Burnt Hills: Stevens School has been informed that a second fifth grade student has a confirmed case of pertussis, also called whooping cough.
According to the CDC (Centers for Disease Control and Prevention) pertussis is a respiratory illness and is a very contagious disease. Transmission of the disease is by person to person, usually by sneezing or coughing while in close contact with others.
Informational letters to parents from Stevens principal Ralph Rothacker were sent home with students on January 24 and on January 26. Although most people receive several inoculations against pertussis at a young age, many reasons remain as to why cases of pertussis continue to grow across the US. The childhood vaccine for pertussis is called DTaP, and the pertussis booster vaccine for adolescents and adults is called Tdap.
Mr. Rothacker's letters include answers to Frequently Asked Questions about the disease. "There is information here that will be new to some parents, for instance about booster shots for older children and adults," he says. "I urge all parents to read this and to call their physician if they have further questions. Nurse Tracey Hay and I remain in direct contact with the Saratoga County Department of Health and will continue to follow their advice."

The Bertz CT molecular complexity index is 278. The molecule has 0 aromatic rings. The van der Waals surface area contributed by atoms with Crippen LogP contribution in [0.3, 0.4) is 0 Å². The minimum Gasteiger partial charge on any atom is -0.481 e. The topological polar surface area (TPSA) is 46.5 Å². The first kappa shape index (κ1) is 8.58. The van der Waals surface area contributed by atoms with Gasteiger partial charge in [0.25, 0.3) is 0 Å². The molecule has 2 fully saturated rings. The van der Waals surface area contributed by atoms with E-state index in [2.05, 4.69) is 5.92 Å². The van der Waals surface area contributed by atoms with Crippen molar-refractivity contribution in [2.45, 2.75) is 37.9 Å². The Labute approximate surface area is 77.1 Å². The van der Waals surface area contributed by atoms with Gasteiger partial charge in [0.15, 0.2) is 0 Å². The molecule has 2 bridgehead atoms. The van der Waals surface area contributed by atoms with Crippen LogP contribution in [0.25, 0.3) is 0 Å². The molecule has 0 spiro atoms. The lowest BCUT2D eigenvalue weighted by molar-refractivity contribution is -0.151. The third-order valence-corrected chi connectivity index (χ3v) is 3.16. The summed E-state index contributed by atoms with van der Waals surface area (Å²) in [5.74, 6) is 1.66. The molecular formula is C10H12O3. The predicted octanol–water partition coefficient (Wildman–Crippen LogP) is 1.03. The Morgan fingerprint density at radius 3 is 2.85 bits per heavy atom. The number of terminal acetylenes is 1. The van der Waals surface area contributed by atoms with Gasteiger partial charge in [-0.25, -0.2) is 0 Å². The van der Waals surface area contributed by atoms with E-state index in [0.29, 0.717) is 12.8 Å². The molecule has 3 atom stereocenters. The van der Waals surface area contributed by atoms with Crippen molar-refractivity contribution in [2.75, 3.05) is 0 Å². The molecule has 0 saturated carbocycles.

Mr. Rothacker is also asking parents to promote the same good hygiene rules as the school, as follows:
● Teach children to cough into a tissue or into their sleeve (crook of their elbow), rather than into their hands. Then to place the used tissue promptly in the waste basket and to wash their hands.
● Remind children and adults about proper hand washing technique, including the use of hot water and soap.
● Keep bathrooms well supplied with soap and paper towels. Hand sanitizers can also be helpful in situations where soap and water are not available.